3) Expectations coming into the season: While probably not the most popular player among the Packers’ fan base, most, at this point, know Bush is what he is. He’s a guy who prepares as well as anyone in the locker room and can play a defensive role if need be, but his primary impact would come on special teams. Once Bush made the roster, his expectations for the upcoming season were a carbon copy of what they are every season.

4) Player’s highlights/low-lights: If there’s one highlight that came out of Bush’s 2013-14 season, it’s his clutch interception of Matt Ryan on the Atlanta Falcons’ final possession. The way the Packers’ season had been going at the time, it looked like the Falcons may be on the verge of a Hail Mary road win, but Bush put an end to that. The Falcons game (+1.4) was Bush’s best of the season, according to Pro Football Focus, while the Vikings game in Minnesota (-1.1) was his worst.

5) Player’s contribution to the overall team success: Jarrett Bush was Jarrett Bush. He played a lot on special teams and a little on defense; never more than 23 defensive snaps in a game and never less than zero. Bush, however, missed four games in 2013 after missing just two in his first seven seasons.



Davon House 2013 Green Bay Packers Evaluation and Report Card

Packers CB Davon House

Packers CB Davon House

1) Introduction: Since being drafted in the fourth round of the 2011 draft, House, while often showing flashes in training camp, had only suited up for 11 games in his first two seasons. Part of a crowded group of cornerbacks along with Sam Shields, Tramon Williams, Casey Hayward and Micah Hyde, the injury bug forced House into the lineup, as he was able to avoid the training room in his third year, appearing in all 16 games for the Packers. House is cut out of the Al Harris mold–from his 6’1″ frame to his No. 31 and dreadlocks. House could be a beneficiary of the trickle-down effect should Williams and/or Shields move on from Green Bay.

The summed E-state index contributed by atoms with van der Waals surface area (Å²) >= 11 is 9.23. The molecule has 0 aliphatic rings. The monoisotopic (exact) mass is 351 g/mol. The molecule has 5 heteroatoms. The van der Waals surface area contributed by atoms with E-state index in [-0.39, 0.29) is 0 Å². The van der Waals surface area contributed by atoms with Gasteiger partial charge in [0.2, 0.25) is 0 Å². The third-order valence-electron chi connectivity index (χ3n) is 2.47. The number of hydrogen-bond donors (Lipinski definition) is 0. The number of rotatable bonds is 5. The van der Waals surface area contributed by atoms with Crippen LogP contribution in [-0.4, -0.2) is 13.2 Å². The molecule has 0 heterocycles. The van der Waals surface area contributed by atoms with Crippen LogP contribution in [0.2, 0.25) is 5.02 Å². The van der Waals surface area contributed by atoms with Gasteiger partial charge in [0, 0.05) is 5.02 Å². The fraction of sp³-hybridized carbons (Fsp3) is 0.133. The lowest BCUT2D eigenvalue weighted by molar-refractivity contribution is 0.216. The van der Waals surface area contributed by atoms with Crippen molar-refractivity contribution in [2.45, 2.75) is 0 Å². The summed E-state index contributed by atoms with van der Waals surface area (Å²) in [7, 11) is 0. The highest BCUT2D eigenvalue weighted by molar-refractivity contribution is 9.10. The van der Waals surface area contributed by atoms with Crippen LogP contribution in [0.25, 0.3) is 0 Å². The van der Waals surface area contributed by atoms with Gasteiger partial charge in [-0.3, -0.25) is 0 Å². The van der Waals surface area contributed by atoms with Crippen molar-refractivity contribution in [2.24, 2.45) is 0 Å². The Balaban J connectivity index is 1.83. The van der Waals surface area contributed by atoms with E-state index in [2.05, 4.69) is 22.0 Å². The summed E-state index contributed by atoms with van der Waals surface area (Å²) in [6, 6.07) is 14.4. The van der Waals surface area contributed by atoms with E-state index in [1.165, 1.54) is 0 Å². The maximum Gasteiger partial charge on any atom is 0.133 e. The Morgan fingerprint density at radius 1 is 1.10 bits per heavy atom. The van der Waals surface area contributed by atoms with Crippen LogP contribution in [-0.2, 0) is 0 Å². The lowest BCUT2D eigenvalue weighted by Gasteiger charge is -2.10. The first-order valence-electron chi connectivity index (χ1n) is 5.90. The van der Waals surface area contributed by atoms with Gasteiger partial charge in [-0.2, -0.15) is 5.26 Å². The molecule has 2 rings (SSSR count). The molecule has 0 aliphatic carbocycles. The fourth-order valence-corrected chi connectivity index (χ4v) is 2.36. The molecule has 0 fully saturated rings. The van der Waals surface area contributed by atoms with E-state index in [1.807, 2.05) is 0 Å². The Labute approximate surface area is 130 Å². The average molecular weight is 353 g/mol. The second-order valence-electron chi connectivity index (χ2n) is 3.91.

2) Profile: Davon House

  • Age: 24
  • Born: 7/10/1989 in Van Nuys , CA
  • Height: 6’1″
  • Weight: 195
  • College: New Mexico State
  • Rookie Year: 2011
  • NFL Experience: 3 years

Career Stats and more

3) Expectations coming into the season: Before the season, the rookie (Hyde) wasn’t expected to play a significant role on defense, so the three “starters” were expected to come out of a four-man battle fought between House, Williams, Shields and Hayward. Obviously, Hayward’s bid for early-season playing time was exterminated by injury, and Hyde stepped up to the plate. After not winning a starting job to start the season, the outlook for House’s season was cloudy.

4) Player’s highlights/low-lights: Pro Football Focus would say House played the best game of his career against the Cleveland Browns in October. He helped blanket breakout-star Josh Gordon, limiting the All-Pro to just two catches on the day; House, himself, caught a pass, as he intercepted Brandon Weeden on fourth down. But while appearing in all 16 games was a big step for House, he went through a rough patch late in the season. After playing 67 snaps on Thanksgiving against the Detroit Lions, House’s playing time fizzled as the regular season wrapped up, playing just five snaps over the course of the final four games. At one point, the coaching staff opted for Jarrett Bush over House.

5) Player’s contribution to the overall team success: House failed the earn a starting job in training camp, but opportunities were plentiful as the season went on. With Shields out of the lineup for two games, Hayward on the sideline for all but 88 plays and Hyde still a rookie, House played more than he may have anticipated and did a solid job overall. Did he do enough to make the front office and coaching staff believe he’s a starting-caliber player? Probably not, but we’ll find out.